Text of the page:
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A Man of God Confronts Jeroboam

1And behold, a man of God came out of Judah by the word of the Lord to Bethel. Jeroboam was standing by the altar to make offerings. 2And the man cried against the altar by the word of the Lord and said, “O altar, altar, thus says the Lord: ‘Behold, a son shall be born to the house of David, Josiah by name, and he shall sacrifice on you the priests of the high places who make offerings on you, and human bones shall be burned on you.’” 3And he gave a sign the same day, saying, “This is the sign that the Lord has spoken: ‘Behold, the altar shall be torn down, and the ashes that are on it shall be poured out.’” 4And when the king heard the saying of the man of God, which he cried against the altar at Bethel, Jeroboam stretched out his hand from the altar, saying, “Seize him.” And his hand, which he stretched out against him, dried up, so that he could not draw it back to himself. 5The altar also was torn down, and the ashes poured out from the altar, according to the sign that the man of God had given by the word of the Lord. 6And the king said to the man of God, “Entreat now the favor of the Lord your God, and pray for me, that my hand may be restored to me.” And the man of God entreated the Lord, and the king's hand was restored to him and became as it was before. 7And the king said to the man of God, “Come home with me, and refresh yourself, and I will give you a reward.” 8And the man of God said to the king, “If you give me half your house, I will not go in with you. And I will not eat bread or drink water in this place, 9for so was it commanded me by the word of the Lord, saying, ‘You shall neither eat bread nor drink water nor return by the way that you came.’” 10So he went another way and did not return by the way that he came to Bethel.

The Prophet's Disobedience

11Now an old prophet lived in Bethel. And his sons11Septuagint, Syriac, Vulgate; Hebrew son came and told him all that the man of God had done that day in Bethel. They also told to their father the words that he had spoken to the king. 12And their father said to them, “Which way did he go?” And his sons showed him the way that the man of God who came from Judah had gone. 13And he said to his sons, “Saddle the donkey for me.” So they saddled the donkey for him and he mounted it. 14And he went after the man of God and found him sitting under an oak. And he said to him, “Are you the man of God who came from Judah?” And he said, “I am.” 15Then he said to him, “Come home with me and eat bread.” 16And he said, “I may not return with you, or go in with you, neither will I eat bread nor drink water with you in this place, 17for it was said to me by the word of the Lord, ‘You shall neither eat bread nor drink water there, nor return by the way that you came.’” 18And he said to him, “I also am a prophet as you are, and an angel spoke to me by the word of the Lord, saying, ‘Bring him back with you into your house that he may eat bread and drink water.’” But he lied to him. 19So he went back with him and ate bread in his house and drank water.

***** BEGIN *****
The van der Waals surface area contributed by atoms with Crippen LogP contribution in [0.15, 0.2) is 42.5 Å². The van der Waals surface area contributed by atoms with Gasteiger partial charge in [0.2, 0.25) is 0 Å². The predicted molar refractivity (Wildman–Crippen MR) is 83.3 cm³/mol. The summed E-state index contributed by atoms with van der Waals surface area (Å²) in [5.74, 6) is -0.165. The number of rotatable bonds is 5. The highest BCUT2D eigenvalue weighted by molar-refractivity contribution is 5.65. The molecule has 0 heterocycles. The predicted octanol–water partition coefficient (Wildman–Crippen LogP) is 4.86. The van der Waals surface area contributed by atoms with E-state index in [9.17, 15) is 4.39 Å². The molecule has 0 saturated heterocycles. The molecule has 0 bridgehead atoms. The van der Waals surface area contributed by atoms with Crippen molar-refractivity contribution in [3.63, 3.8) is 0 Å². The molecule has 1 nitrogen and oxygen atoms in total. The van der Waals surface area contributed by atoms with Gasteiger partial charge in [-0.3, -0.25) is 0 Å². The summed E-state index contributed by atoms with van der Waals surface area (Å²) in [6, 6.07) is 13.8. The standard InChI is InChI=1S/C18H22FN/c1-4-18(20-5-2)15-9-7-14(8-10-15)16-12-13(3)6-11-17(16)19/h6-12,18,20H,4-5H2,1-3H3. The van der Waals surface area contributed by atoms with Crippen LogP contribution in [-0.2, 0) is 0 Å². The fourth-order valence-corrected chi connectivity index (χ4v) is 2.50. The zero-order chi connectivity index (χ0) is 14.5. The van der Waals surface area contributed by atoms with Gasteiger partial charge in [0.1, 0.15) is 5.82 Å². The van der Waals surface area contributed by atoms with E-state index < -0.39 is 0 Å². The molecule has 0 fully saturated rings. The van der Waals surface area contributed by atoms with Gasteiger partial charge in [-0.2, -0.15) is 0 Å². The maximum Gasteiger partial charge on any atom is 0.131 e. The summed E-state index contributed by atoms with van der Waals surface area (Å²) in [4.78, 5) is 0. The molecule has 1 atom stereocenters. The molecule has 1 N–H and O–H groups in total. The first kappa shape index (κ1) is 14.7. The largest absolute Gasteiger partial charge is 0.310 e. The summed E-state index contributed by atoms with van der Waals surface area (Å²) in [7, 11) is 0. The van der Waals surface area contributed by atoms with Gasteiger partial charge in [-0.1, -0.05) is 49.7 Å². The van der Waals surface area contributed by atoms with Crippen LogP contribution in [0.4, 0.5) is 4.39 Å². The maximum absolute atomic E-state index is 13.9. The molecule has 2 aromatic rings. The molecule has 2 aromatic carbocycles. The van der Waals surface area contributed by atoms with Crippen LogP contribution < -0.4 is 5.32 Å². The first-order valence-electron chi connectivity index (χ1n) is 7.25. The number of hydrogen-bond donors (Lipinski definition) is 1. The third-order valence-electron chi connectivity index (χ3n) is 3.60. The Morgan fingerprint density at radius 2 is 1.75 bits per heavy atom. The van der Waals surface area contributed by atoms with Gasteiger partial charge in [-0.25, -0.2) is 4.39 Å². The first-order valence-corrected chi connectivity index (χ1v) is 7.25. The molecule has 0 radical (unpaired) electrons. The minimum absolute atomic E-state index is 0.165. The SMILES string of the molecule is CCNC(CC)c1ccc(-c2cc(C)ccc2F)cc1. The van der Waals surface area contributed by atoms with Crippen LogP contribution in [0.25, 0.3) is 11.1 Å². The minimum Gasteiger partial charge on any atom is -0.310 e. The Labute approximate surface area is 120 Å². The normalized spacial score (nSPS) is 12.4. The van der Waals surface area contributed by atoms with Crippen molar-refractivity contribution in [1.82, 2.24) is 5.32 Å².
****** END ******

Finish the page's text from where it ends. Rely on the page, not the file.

20And as they sat at the table, the word of the Lord came to the prophet who had brought him back. 21And he cried to the man of God who came from Judah, “Thus says the Lord, ‘Because you have disobeyed the word of the Lord and have not kept the command that the Lord your God commanded you, 22but have come back and have eaten bread and drunk water in the place of which he said to you, “Eat no bread and drink no water,” your body shall not come to the tomb of your fathers.’” 23And after he had eaten bread and drunk, he saddled the donkey for the prophet whom he had brought back. 24And as he went away a lion met him on the road and killed him. And his body was thrown in the road, and the donkey stood beside it; the lion also stood beside the body. 25And behold, men passed by and saw the body thrown in the road and the lion standing by the body. And they came and told it in the city where the old prophet lived.

26And when the prophet who had brought him back from the way heard of it, he said, “It is the man of God who disobeyed the word of the Lord; therefore the Lord has given him to the lion, which has torn him and killed him, according to the word that the Lord spoke to him.” 27And he said to his sons, “Saddle the donkey for me.” And they saddled it. 28And he went and found his body thrown in the road, and the donkey and the lion standing beside the body. The lion had not eaten the body or torn the donkey. 29And the prophet took up the body of the man of God and laid it on the donkey and brought it back to the city22Septuagint; Hebrew he came to the city of the old prophet to mourn and to bury him. 30And he laid the body in his own grave. And they mourned over him, saying, “Alas, my brother!” 31And after he had buried him, he said to his sons, “When I die, bury me in the grave in which the man of God is buried; lay my bones beside his bones. 32For the saying that he called out by the word of the Lord against the altar in Bethel and against all the houses of the high places that are in the cities of Samaria shall surely come to pass.”